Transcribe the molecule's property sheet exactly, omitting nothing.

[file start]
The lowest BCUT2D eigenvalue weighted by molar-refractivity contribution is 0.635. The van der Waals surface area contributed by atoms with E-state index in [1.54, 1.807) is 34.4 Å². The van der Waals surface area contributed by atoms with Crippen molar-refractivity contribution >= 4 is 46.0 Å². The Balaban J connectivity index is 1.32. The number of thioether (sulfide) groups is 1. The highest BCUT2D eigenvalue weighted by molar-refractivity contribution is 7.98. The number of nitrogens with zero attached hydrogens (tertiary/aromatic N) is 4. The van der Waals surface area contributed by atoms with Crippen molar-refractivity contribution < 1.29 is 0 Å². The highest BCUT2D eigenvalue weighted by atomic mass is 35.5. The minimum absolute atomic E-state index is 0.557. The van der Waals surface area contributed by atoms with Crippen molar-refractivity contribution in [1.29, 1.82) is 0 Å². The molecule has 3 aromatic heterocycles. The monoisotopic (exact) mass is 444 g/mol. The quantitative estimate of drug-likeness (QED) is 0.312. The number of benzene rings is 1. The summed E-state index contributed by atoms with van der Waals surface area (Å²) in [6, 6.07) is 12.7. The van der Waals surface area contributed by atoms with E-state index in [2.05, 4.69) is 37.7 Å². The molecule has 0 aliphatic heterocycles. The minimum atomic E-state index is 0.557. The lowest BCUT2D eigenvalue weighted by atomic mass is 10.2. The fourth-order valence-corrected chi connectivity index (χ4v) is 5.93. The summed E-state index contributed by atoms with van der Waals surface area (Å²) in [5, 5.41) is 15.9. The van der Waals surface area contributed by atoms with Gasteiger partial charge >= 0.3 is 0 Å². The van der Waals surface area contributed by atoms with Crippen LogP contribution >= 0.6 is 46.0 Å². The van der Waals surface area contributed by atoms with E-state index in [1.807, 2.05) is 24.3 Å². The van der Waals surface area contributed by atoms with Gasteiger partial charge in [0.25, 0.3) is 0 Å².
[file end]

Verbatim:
The lowest BCUT2D eigenvalue weighted by molar-refractivity contribution is 0.635. The van der Waals surface area contributed by atoms with E-state index in [1.54, 1.807) is 34.4 Å². The van der Waals surface area contributed by atoms with Crippen molar-refractivity contribution >= 4 is 46.0 Å². The Balaban J connectivity index is 1.32. The number of thioether (sulfide) groups is 1. The highest BCUT2D eigenvalue weighted by molar-refractivity contribution is 7.98. The number of nitrogens with zero attached hydrogens (tertiary/aromatic N) is 4. The van der Waals surface area contributed by atoms with Crippen molar-refractivity contribution < 1.29 is 0 Å². The highest BCUT2D eigenvalue weighted by atomic mass is 35.5. The minimum absolute atomic E-state index is 0.557. The van der Waals surface area contributed by atoms with Crippen molar-refractivity contribution in [1.29, 1.82) is 0 Å². The molecule has 3 aromatic heterocycles. The monoisotopic (exact) mass is 444 g/mol. The quantitative estimate of drug-likeness (QED) is 0.312. The number of benzene rings is 1. The summed E-state index contributed by atoms with van der Waals surface area (Å²) in [6, 6.07) is 12.7. The van der Waals surface area contributed by atoms with E-state index in [2.05, 4.69) is 37.7 Å². The molecule has 0 aliphatic heterocycles. The minimum atomic E-state index is 0.557. The lowest BCUT2D eigenvalue weighted by atomic mass is 10.2. The fourth-order valence-corrected chi connectivity index (χ4v) is 5.93. The summed E-state index contributed by atoms with van der Waals surface area (Å²) in [5, 5.41) is 15.9. The van der Waals surface area contributed by atoms with Gasteiger partial charge >= 0.3 is 0 Å². The van der Waals surface area contributed by atoms with Crippen LogP contribution >= 0.6 is 46.0 Å². The van der Waals surface area contributed by atoms with E-state index in [1.807, 2.05) is 24.3 Å². The van der Waals surface area contributed by atoms with Gasteiger partial charge in [0.25, 0.3) is 0 Å².